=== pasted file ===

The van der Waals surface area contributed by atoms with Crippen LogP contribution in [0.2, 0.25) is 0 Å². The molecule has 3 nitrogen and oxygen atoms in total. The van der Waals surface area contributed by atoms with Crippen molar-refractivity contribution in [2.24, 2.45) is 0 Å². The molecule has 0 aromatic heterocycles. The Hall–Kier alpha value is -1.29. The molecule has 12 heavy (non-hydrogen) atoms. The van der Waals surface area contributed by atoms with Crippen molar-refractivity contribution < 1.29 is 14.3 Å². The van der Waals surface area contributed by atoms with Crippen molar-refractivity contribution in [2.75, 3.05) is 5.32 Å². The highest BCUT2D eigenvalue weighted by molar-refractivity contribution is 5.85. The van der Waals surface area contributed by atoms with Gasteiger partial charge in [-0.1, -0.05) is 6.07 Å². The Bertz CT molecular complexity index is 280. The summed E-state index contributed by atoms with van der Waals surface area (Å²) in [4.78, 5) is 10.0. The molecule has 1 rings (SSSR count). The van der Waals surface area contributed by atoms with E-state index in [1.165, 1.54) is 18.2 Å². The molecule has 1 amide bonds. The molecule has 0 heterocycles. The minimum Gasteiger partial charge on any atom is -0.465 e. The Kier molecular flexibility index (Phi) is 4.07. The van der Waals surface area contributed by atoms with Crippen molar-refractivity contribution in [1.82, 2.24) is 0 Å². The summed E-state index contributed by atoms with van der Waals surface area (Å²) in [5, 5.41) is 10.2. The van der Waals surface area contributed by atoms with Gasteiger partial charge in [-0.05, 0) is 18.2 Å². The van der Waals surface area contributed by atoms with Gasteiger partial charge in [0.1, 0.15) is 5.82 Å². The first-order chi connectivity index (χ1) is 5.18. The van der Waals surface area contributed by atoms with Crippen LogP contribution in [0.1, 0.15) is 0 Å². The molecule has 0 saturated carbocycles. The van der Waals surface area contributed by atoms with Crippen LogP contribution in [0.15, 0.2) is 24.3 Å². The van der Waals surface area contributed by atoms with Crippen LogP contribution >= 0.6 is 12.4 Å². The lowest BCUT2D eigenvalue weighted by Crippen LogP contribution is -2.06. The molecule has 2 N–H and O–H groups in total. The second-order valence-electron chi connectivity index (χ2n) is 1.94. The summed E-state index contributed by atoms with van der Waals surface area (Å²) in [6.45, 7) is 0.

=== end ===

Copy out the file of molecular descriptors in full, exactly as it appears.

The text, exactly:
The van der Waals surface area contributed by atoms with Crippen LogP contribution in [0.2, 0.25) is 0 Å². The molecule has 3 nitrogen and oxygen atoms in total. The van der Waals surface area contributed by atoms with Crippen molar-refractivity contribution in [2.24, 2.45) is 0 Å². The molecule has 0 aromatic heterocycles. The Hall–Kier alpha value is -1.29. The molecule has 12 heavy (non-hydrogen) atoms. The van der Waals surface area contributed by atoms with Crippen molar-refractivity contribution < 1.29 is 14.3 Å². The van der Waals surface area contributed by atoms with Crippen molar-refractivity contribution in [2.75, 3.05) is 5.32 Å². The highest BCUT2D eigenvalue weighted by molar-refractivity contribution is 5.85. The van der Waals surface area contributed by atoms with Gasteiger partial charge in [-0.1, -0.05) is 6.07 Å². The Bertz CT molecular complexity index is 280. The summed E-state index contributed by atoms with van der Waals surface area (Å²) in [4.78, 5) is 10.0. The molecule has 1 rings (SSSR count). The van der Waals surface area contributed by atoms with E-state index in [1.165, 1.54) is 18.2 Å². The molecule has 1 amide bonds. The molecule has 0 heterocycles. The minimum Gasteiger partial charge on any atom is -0.465 e. The Kier molecular flexibility index (Phi) is 4.07. The van der Waals surface area contributed by atoms with Crippen molar-refractivity contribution in [1.82, 2.24) is 0 Å². The summed E-state index contributed by atoms with van der Waals surface area (Å²) in [5, 5.41) is 10.2. The van der Waals surface area contributed by atoms with Gasteiger partial charge in [-0.05, 0) is 18.2 Å². The van der Waals surface area contributed by atoms with Gasteiger partial charge in [0.1, 0.15) is 5.82 Å². The first-order chi connectivity index (χ1) is 5.18. The van der Waals surface area contributed by atoms with Crippen LogP contribution in [0.1, 0.15) is 0 Å². The molecule has 0 saturated carbocycles. The van der Waals surface area contributed by atoms with Crippen LogP contribution in [0.15, 0.2) is 24.3 Å². The van der Waals surface area contributed by atoms with Crippen LogP contribution >= 0.6 is 12.4 Å². The lowest BCUT2D eigenvalue weighted by Crippen LogP contribution is -2.06. The molecule has 2 N–H and O–H groups in total. The second-order valence-electron chi connectivity index (χ2n) is 1.94. The summed E-state index contributed by atoms with van der Waals surface area (Å²) in [6.45, 7) is 0.